5 Tips on Talking to Kids About Scary News
Your child may have several questions and concerns as she sees images on TV or as he hears his friends talking about the shootings in Overland Park, Ks. When horrific events happen, especially when they are close to home, parents may find themselves awkwardly fielding questions from their kids. How do you explain that scary events do occur while still making your children feel safe?
- Wait until they're older. Until around age 7, only address the tough stuff if kids bring it up first. They might see it on TV or hear about it at school and then you have to deal with it. But younger children might not be able to handle it well. You need to know your kid, and what they can handle.
- Keep it black and white.Â Younger kids need to be reassured that this isn't happening to them and won't happen to them. Parents may feel like they're lying, since no one can ever be 100% sure of what the future holds, but probability estimates are not something small kids can grasp, and won't comfort them.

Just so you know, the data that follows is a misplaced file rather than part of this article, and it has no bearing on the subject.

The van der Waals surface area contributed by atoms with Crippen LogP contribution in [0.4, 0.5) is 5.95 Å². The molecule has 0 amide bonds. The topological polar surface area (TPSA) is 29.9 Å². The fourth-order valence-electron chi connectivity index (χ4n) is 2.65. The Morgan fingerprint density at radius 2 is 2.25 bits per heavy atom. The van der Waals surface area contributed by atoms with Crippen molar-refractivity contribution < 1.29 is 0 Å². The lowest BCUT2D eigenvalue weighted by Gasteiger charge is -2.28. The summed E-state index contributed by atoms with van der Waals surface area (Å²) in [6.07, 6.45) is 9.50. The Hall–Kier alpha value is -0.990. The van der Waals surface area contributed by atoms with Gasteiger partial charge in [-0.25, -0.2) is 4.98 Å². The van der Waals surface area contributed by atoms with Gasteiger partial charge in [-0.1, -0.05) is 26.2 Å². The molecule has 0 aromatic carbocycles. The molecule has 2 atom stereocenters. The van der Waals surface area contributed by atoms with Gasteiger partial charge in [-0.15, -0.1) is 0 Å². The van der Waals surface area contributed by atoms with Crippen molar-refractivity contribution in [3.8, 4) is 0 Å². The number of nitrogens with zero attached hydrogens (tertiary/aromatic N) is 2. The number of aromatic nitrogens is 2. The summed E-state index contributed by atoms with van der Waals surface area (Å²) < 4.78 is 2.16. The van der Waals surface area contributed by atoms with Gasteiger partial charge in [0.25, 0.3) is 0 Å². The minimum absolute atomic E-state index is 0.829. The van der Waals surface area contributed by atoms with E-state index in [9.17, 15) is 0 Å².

- Ask questions. Don't assume you know how they feel. Instead, get at their understanding of what happened. They might be afraid - or just curious. You have to ascertain that by asking things like 'What did you hear? What do you think?' If they are scared, ask what they're afraid of - don't assume you know. They could be using twisted logic, like they see a building collapse on TV and think it's Mommy's office building. Correct any misconceptions, and then offer assurance.
- Don't label feelings as wrong. Let them know that their feelings make sense, and that it's ok to feel whatever they're feeling. Never make them feel bad about being scared.
- Use it as a teaching moment. Talking about bad things can lead to discussions about how to help others, and gives parents an opportunity to model compassion. Talk about donating to a relief organization